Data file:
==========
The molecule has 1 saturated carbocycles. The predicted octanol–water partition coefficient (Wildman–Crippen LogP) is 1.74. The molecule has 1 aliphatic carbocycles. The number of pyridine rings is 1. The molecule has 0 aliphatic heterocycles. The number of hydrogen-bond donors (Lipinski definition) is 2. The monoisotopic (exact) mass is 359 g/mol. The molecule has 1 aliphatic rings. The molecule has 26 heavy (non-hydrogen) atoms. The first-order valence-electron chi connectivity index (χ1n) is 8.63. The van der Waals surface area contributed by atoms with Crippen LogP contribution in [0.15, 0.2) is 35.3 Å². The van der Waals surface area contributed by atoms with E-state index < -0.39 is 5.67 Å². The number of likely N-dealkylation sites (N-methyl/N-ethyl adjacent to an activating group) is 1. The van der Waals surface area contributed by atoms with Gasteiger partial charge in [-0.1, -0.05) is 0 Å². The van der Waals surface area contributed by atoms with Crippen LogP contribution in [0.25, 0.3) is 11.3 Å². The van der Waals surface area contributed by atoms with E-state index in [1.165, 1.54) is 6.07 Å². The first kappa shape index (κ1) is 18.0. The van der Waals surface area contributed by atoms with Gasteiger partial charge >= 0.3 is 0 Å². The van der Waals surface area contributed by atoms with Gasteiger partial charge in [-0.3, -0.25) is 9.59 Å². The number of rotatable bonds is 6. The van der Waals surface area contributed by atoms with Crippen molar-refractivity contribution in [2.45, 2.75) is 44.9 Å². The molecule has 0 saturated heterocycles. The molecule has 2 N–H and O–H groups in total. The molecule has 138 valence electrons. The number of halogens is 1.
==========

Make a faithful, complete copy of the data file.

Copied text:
The molecule has 1 saturated carbocycles. The predicted octanol–water partition coefficient (Wildman–Crippen LogP) is 1.74. The molecule has 1 aliphatic carbocycles. The number of pyridine rings is 1. The molecule has 0 aliphatic heterocycles. The number of hydrogen-bond donors (Lipinski definition) is 2. The monoisotopic (exact) mass is 359 g/mol. The molecule has 1 aliphatic rings. The molecule has 26 heavy (non-hydrogen) atoms. The first-order valence-electron chi connectivity index (χ1n) is 8.63. The van der Waals surface area contributed by atoms with Crippen LogP contribution in [0.15, 0.2) is 35.3 Å². The van der Waals surface area contributed by atoms with E-state index < -0.39 is 5.67 Å². The number of likely N-dealkylation sites (N-methyl/N-ethyl adjacent to an activating group) is 1. The van der Waals surface area contributed by atoms with Gasteiger partial charge in [-0.1, -0.05) is 0 Å². The van der Waals surface area contributed by atoms with Crippen LogP contribution in [0.25, 0.3) is 11.3 Å². The van der Waals surface area contributed by atoms with E-state index in [1.165, 1.54) is 6.07 Å². The first kappa shape index (κ1) is 18.0. The van der Waals surface area contributed by atoms with Gasteiger partial charge >= 0.3 is 0 Å². The van der Waals surface area contributed by atoms with Gasteiger partial charge in [-0.3, -0.25) is 9.59 Å². The number of rotatable bonds is 6. The van der Waals surface area contributed by atoms with Crippen molar-refractivity contribution in [2.45, 2.75) is 44.9 Å². The molecule has 0 saturated heterocycles. The molecule has 2 N–H and O–H groups in total. The molecule has 138 valence electrons. The number of halogens is 1.